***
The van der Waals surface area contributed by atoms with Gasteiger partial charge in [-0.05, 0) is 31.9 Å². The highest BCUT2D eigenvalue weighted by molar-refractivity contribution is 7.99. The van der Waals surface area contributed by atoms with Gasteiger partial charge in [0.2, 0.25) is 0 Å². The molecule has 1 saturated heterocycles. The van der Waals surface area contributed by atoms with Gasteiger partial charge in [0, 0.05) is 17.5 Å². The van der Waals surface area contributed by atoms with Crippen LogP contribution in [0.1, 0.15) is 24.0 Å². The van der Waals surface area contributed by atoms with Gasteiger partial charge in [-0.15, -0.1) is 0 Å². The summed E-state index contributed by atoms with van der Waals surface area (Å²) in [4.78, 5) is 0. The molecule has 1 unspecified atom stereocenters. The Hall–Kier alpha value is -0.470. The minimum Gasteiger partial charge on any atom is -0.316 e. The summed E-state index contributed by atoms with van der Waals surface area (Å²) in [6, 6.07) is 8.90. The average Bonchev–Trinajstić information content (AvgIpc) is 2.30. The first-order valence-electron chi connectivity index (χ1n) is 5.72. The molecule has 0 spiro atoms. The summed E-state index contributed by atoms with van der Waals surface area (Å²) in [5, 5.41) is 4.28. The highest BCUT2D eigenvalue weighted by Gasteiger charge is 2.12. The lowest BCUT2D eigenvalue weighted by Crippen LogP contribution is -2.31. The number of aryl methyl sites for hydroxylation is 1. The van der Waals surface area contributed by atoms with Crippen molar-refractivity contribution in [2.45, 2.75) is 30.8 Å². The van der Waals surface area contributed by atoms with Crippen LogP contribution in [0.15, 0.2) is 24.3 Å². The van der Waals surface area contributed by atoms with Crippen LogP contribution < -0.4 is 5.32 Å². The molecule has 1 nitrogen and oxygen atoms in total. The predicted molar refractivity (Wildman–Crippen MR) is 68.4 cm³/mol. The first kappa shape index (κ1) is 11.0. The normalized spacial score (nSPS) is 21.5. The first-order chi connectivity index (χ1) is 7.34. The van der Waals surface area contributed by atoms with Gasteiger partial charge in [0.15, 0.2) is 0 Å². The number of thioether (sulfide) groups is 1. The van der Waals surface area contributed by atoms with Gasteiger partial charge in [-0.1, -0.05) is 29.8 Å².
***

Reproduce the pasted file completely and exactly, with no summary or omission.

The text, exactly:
The van der Waals surface area contributed by atoms with Gasteiger partial charge in [-0.05, 0) is 31.9 Å². The highest BCUT2D eigenvalue weighted by molar-refractivity contribution is 7.99. The van der Waals surface area contributed by atoms with Gasteiger partial charge in [0.2, 0.25) is 0 Å². The molecule has 1 saturated heterocycles. The van der Waals surface area contributed by atoms with Gasteiger partial charge in [0, 0.05) is 17.5 Å². The van der Waals surface area contributed by atoms with Crippen LogP contribution in [0.1, 0.15) is 24.0 Å². The van der Waals surface area contributed by atoms with Gasteiger partial charge in [-0.15, -0.1) is 0 Å². The summed E-state index contributed by atoms with van der Waals surface area (Å²) in [4.78, 5) is 0. The molecule has 1 unspecified atom stereocenters. The Hall–Kier alpha value is -0.470. The minimum Gasteiger partial charge on any atom is -0.316 e. The summed E-state index contributed by atoms with van der Waals surface area (Å²) in [6, 6.07) is 8.90. The average Bonchev–Trinajstić information content (AvgIpc) is 2.30. The first-order valence-electron chi connectivity index (χ1n) is 5.72. The molecule has 0 spiro atoms. The summed E-state index contributed by atoms with van der Waals surface area (Å²) in [5, 5.41) is 4.28. The highest BCUT2D eigenvalue weighted by Gasteiger charge is 2.12. The lowest BCUT2D eigenvalue weighted by Crippen LogP contribution is -2.31. The number of aryl methyl sites for hydroxylation is 1. The van der Waals surface area contributed by atoms with Crippen molar-refractivity contribution in [2.45, 2.75) is 30.8 Å². The van der Waals surface area contributed by atoms with Crippen LogP contribution in [0.15, 0.2) is 24.3 Å². The van der Waals surface area contributed by atoms with Crippen LogP contribution < -0.4 is 5.32 Å². The molecule has 1 nitrogen and oxygen atoms in total. The predicted molar refractivity (Wildman–Crippen MR) is 68.4 cm³/mol. The first kappa shape index (κ1) is 11.0. The normalized spacial score (nSPS) is 21.5. The first-order chi connectivity index (χ1) is 7.34. The van der Waals surface area contributed by atoms with Gasteiger partial charge in [0.15, 0.2) is 0 Å². The number of thioether (sulfide) groups is 1. The van der Waals surface area contributed by atoms with Gasteiger partial charge in [-0.1, -0.05) is 29.8 Å².